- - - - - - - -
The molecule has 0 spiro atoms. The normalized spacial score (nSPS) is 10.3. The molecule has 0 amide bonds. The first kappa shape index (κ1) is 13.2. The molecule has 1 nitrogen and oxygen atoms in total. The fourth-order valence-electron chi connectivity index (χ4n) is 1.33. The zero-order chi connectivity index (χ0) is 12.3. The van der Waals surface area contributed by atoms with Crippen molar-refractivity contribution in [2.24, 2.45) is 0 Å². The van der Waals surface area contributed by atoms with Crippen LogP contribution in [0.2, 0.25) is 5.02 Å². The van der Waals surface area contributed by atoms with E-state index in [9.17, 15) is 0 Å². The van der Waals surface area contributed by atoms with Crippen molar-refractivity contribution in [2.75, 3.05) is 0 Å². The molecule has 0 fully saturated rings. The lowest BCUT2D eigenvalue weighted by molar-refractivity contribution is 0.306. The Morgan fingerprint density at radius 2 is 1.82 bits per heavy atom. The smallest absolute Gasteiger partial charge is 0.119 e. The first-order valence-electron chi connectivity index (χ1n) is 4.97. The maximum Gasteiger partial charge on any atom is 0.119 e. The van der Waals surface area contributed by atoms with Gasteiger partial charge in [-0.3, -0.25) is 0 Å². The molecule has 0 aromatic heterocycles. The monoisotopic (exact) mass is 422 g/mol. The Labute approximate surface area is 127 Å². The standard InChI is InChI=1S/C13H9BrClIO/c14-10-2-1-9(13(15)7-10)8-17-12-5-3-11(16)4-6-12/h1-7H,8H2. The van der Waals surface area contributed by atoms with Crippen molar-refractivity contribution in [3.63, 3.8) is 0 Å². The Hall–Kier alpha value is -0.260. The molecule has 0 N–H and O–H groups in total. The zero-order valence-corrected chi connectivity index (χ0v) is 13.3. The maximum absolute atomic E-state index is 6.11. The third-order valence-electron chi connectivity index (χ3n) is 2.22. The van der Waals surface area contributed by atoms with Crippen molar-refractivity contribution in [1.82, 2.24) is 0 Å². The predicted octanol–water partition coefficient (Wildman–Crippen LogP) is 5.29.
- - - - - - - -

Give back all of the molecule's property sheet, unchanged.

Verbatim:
The molecule has 0 spiro atoms. The normalized spacial score (nSPS) is 10.3. The molecule has 0 amide bonds. The first kappa shape index (κ1) is 13.2. The molecule has 1 nitrogen and oxygen atoms in total. The fourth-order valence-electron chi connectivity index (χ4n) is 1.33. The zero-order chi connectivity index (χ0) is 12.3. The van der Waals surface area contributed by atoms with Crippen molar-refractivity contribution in [2.24, 2.45) is 0 Å². The van der Waals surface area contributed by atoms with Crippen LogP contribution in [0.2, 0.25) is 5.02 Å². The van der Waals surface area contributed by atoms with E-state index in [9.17, 15) is 0 Å². The van der Waals surface area contributed by atoms with Crippen molar-refractivity contribution in [2.75, 3.05) is 0 Å². The molecule has 0 fully saturated rings. The lowest BCUT2D eigenvalue weighted by molar-refractivity contribution is 0.306. The Morgan fingerprint density at radius 2 is 1.82 bits per heavy atom. The smallest absolute Gasteiger partial charge is 0.119 e. The first-order valence-electron chi connectivity index (χ1n) is 4.97. The maximum Gasteiger partial charge on any atom is 0.119 e. The van der Waals surface area contributed by atoms with Gasteiger partial charge in [-0.3, -0.25) is 0 Å². The molecule has 0 aromatic heterocycles. The monoisotopic (exact) mass is 422 g/mol. The Labute approximate surface area is 127 Å². The standard InChI is InChI=1S/C13H9BrClIO/c14-10-2-1-9(13(15)7-10)8-17-12-5-3-11(16)4-6-12/h1-7H,8H2. The van der Waals surface area contributed by atoms with Crippen molar-refractivity contribution in [3.63, 3.8) is 0 Å². The Hall–Kier alpha value is -0.260. The molecule has 0 N–H and O–H groups in total. The zero-order valence-corrected chi connectivity index (χ0v) is 13.3. The maximum absolute atomic E-state index is 6.11. The third-order valence-electron chi connectivity index (χ3n) is 2.22. The van der Waals surface area contributed by atoms with Crippen molar-refractivity contribution in [1.82, 2.24) is 0 Å². The predicted octanol–water partition coefficient (Wildman–Crippen LogP) is 5.29.